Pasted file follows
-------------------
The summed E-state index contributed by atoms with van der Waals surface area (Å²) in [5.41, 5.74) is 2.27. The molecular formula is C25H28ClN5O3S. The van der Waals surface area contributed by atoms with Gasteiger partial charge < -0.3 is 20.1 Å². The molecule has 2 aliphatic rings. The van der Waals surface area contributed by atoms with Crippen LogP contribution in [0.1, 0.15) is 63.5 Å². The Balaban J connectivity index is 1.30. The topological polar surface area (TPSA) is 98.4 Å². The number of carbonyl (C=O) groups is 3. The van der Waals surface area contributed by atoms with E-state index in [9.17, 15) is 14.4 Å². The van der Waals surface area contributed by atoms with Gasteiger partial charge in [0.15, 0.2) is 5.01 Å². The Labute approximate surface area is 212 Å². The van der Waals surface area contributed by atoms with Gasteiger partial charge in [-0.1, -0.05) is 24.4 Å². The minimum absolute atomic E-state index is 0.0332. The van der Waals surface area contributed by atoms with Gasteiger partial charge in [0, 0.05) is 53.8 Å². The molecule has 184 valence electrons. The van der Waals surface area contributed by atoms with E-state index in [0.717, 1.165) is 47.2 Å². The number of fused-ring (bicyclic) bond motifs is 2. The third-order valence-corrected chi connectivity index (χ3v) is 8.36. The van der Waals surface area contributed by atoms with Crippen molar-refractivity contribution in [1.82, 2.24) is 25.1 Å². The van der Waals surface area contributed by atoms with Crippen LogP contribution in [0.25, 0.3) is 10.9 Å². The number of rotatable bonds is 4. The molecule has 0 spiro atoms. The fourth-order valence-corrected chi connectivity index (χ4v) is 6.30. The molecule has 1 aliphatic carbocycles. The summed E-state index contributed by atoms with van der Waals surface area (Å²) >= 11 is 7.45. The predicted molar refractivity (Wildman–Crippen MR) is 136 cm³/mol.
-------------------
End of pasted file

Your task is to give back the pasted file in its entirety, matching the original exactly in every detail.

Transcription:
The summed E-state index contributed by atoms with van der Waals surface area (Å²) in [5.41, 5.74) is 2.27. The molecular formula is C25H28ClN5O3S. The van der Waals surface area contributed by atoms with Gasteiger partial charge < -0.3 is 20.1 Å². The molecule has 2 aliphatic rings. The van der Waals surface area contributed by atoms with Crippen LogP contribution in [0.1, 0.15) is 63.5 Å². The Balaban J connectivity index is 1.30. The topological polar surface area (TPSA) is 98.4 Å². The number of carbonyl (C=O) groups is 3. The van der Waals surface area contributed by atoms with E-state index in [9.17, 15) is 14.4 Å². The van der Waals surface area contributed by atoms with Gasteiger partial charge in [0.15, 0.2) is 5.01 Å². The Labute approximate surface area is 212 Å². The van der Waals surface area contributed by atoms with Gasteiger partial charge in [-0.1, -0.05) is 24.4 Å². The minimum absolute atomic E-state index is 0.0332. The van der Waals surface area contributed by atoms with Gasteiger partial charge in [0, 0.05) is 53.8 Å². The molecule has 184 valence electrons. The van der Waals surface area contributed by atoms with E-state index in [0.717, 1.165) is 47.2 Å². The number of fused-ring (bicyclic) bond motifs is 2. The third-order valence-corrected chi connectivity index (χ3v) is 8.36. The van der Waals surface area contributed by atoms with Crippen molar-refractivity contribution in [1.82, 2.24) is 25.1 Å². The van der Waals surface area contributed by atoms with Crippen LogP contribution in [0.25, 0.3) is 10.9 Å². The number of rotatable bonds is 4. The molecule has 0 spiro atoms. The fourth-order valence-corrected chi connectivity index (χ4v) is 6.30. The molecule has 1 aliphatic carbocycles. The summed E-state index contributed by atoms with van der Waals surface area (Å²) >= 11 is 7.45. The predicted molar refractivity (Wildman–Crippen MR) is 136 cm³/mol.